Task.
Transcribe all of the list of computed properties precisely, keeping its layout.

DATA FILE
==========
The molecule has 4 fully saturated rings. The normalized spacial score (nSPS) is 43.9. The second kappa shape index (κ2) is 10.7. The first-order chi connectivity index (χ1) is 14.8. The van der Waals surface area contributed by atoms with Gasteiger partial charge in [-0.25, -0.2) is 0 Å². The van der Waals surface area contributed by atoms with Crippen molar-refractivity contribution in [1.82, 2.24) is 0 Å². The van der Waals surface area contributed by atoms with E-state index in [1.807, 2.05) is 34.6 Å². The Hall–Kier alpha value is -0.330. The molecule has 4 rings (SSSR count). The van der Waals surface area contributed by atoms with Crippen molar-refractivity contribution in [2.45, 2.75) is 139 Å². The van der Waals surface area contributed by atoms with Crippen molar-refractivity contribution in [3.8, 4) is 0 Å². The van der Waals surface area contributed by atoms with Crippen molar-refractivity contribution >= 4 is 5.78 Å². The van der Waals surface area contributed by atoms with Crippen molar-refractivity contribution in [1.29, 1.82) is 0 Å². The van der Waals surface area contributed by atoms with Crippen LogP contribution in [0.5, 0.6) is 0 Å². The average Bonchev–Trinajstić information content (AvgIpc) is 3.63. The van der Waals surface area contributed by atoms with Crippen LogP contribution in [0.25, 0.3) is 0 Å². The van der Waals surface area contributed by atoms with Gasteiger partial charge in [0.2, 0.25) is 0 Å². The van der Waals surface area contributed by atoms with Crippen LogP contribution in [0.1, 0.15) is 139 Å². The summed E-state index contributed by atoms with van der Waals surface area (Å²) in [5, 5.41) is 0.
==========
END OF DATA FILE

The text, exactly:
The molecule has 4 fully saturated rings. The normalized spacial score (nSPS) is 43.9. The second kappa shape index (κ2) is 10.7. The first-order chi connectivity index (χ1) is 14.8. The van der Waals surface area contributed by atoms with Gasteiger partial charge in [-0.25, -0.2) is 0 Å². The van der Waals surface area contributed by atoms with Crippen molar-refractivity contribution in [1.82, 2.24) is 0 Å². The van der Waals surface area contributed by atoms with E-state index in [1.807, 2.05) is 34.6 Å². The Hall–Kier alpha value is -0.330. The molecule has 4 rings (SSSR count). The van der Waals surface area contributed by atoms with Crippen molar-refractivity contribution in [2.45, 2.75) is 139 Å². The van der Waals surface area contributed by atoms with Crippen molar-refractivity contribution in [3.8, 4) is 0 Å². The van der Waals surface area contributed by atoms with Crippen molar-refractivity contribution >= 4 is 5.78 Å². The van der Waals surface area contributed by atoms with Crippen molar-refractivity contribution in [1.29, 1.82) is 0 Å². The van der Waals surface area contributed by atoms with Crippen LogP contribution in [0.5, 0.6) is 0 Å². The average Bonchev–Trinajstić information content (AvgIpc) is 3.63. The van der Waals surface area contributed by atoms with Crippen LogP contribution in [0.25, 0.3) is 0 Å². The van der Waals surface area contributed by atoms with Gasteiger partial charge in [0.2, 0.25) is 0 Å². The van der Waals surface area contributed by atoms with Crippen LogP contribution in [0.1, 0.15) is 139 Å². The summed E-state index contributed by atoms with van der Waals surface area (Å²) in [5, 5.41) is 0.